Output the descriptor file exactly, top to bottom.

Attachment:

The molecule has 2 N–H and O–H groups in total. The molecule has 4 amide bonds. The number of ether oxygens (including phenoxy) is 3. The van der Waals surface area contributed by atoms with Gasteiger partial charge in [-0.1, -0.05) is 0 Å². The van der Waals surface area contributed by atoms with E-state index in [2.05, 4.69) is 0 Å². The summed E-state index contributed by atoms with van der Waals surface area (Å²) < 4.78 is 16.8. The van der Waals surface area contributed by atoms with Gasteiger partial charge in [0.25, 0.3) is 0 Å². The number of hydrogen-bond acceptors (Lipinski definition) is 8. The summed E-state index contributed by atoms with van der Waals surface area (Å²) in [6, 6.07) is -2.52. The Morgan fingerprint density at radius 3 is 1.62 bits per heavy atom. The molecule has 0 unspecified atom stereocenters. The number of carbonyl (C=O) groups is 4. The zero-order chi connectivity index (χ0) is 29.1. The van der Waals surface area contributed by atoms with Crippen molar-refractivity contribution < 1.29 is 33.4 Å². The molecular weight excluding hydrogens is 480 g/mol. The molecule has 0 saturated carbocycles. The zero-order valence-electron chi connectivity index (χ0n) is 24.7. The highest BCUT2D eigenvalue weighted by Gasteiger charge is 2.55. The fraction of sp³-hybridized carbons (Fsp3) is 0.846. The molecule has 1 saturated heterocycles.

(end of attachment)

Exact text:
The molecule has 2 N–H and O–H groups in total. The molecule has 4 amide bonds. The number of ether oxygens (including phenoxy) is 3. The van der Waals surface area contributed by atoms with Gasteiger partial charge in [-0.1, -0.05) is 0 Å². The van der Waals surface area contributed by atoms with E-state index in [2.05, 4.69) is 0 Å². The summed E-state index contributed by atoms with van der Waals surface area (Å²) < 4.78 is 16.8. The van der Waals surface area contributed by atoms with Gasteiger partial charge in [0.25, 0.3) is 0 Å². The number of hydrogen-bond acceptors (Lipinski definition) is 8. The summed E-state index contributed by atoms with van der Waals surface area (Å²) in [6, 6.07) is -2.52. The Morgan fingerprint density at radius 3 is 1.62 bits per heavy atom. The molecule has 0 unspecified atom stereocenters. The number of carbonyl (C=O) groups is 4. The zero-order chi connectivity index (χ0) is 29.1. The van der Waals surface area contributed by atoms with Crippen molar-refractivity contribution < 1.29 is 33.4 Å². The molecular weight excluding hydrogens is 480 g/mol. The molecule has 0 saturated carbocycles. The zero-order valence-electron chi connectivity index (χ0n) is 24.7. The highest BCUT2D eigenvalue weighted by Gasteiger charge is 2.55. The fraction of sp³-hybridized carbons (Fsp3) is 0.846. The molecule has 1 saturated heterocycles.